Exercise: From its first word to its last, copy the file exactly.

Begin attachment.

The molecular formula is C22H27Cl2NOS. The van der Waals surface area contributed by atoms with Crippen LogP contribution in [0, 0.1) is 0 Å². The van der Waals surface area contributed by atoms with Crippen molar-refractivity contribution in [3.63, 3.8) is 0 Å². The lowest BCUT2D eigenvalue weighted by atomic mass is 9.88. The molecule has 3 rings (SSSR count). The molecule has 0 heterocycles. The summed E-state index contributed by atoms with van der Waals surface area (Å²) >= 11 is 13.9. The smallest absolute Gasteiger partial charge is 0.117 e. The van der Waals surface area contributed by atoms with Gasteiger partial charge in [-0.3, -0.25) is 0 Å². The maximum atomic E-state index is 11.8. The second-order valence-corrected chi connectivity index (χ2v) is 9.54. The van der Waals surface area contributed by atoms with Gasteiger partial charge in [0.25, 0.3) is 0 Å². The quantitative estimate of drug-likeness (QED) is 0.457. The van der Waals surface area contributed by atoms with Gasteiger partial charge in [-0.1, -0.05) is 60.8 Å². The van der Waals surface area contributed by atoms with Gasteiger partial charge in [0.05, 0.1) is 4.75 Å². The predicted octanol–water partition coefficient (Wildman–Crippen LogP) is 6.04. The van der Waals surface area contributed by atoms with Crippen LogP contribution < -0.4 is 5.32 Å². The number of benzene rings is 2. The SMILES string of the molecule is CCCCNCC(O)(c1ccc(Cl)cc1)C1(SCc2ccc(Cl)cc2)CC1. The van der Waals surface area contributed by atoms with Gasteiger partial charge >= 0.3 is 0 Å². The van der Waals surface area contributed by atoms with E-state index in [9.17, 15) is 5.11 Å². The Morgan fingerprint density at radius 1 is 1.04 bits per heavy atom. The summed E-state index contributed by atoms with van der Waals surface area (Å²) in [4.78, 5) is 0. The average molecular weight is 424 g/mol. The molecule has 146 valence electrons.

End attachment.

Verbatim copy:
The molecular formula is C22H27Cl2NOS. The van der Waals surface area contributed by atoms with Crippen LogP contribution in [0, 0.1) is 0 Å². The van der Waals surface area contributed by atoms with Crippen molar-refractivity contribution in [3.63, 3.8) is 0 Å². The lowest BCUT2D eigenvalue weighted by atomic mass is 9.88. The molecule has 3 rings (SSSR count). The molecule has 0 heterocycles. The summed E-state index contributed by atoms with van der Waals surface area (Å²) >= 11 is 13.9. The smallest absolute Gasteiger partial charge is 0.117 e. The van der Waals surface area contributed by atoms with Gasteiger partial charge in [-0.3, -0.25) is 0 Å². The maximum atomic E-state index is 11.8. The second-order valence-corrected chi connectivity index (χ2v) is 9.54. The van der Waals surface area contributed by atoms with Gasteiger partial charge in [0.25, 0.3) is 0 Å². The quantitative estimate of drug-likeness (QED) is 0.457. The van der Waals surface area contributed by atoms with Gasteiger partial charge in [-0.1, -0.05) is 60.8 Å². The van der Waals surface area contributed by atoms with Gasteiger partial charge in [0.05, 0.1) is 4.75 Å². The predicted octanol–water partition coefficient (Wildman–Crippen LogP) is 6.04. The van der Waals surface area contributed by atoms with Crippen LogP contribution < -0.4 is 5.32 Å². The number of benzene rings is 2. The SMILES string of the molecule is CCCCNCC(O)(c1ccc(Cl)cc1)C1(SCc2ccc(Cl)cc2)CC1. The van der Waals surface area contributed by atoms with Gasteiger partial charge >= 0.3 is 0 Å². The van der Waals surface area contributed by atoms with E-state index in [9.17, 15) is 5.11 Å². The Morgan fingerprint density at radius 1 is 1.04 bits per heavy atom. The summed E-state index contributed by atoms with van der Waals surface area (Å²) in [4.78, 5) is 0. The average molecular weight is 424 g/mol. The molecule has 146 valence electrons.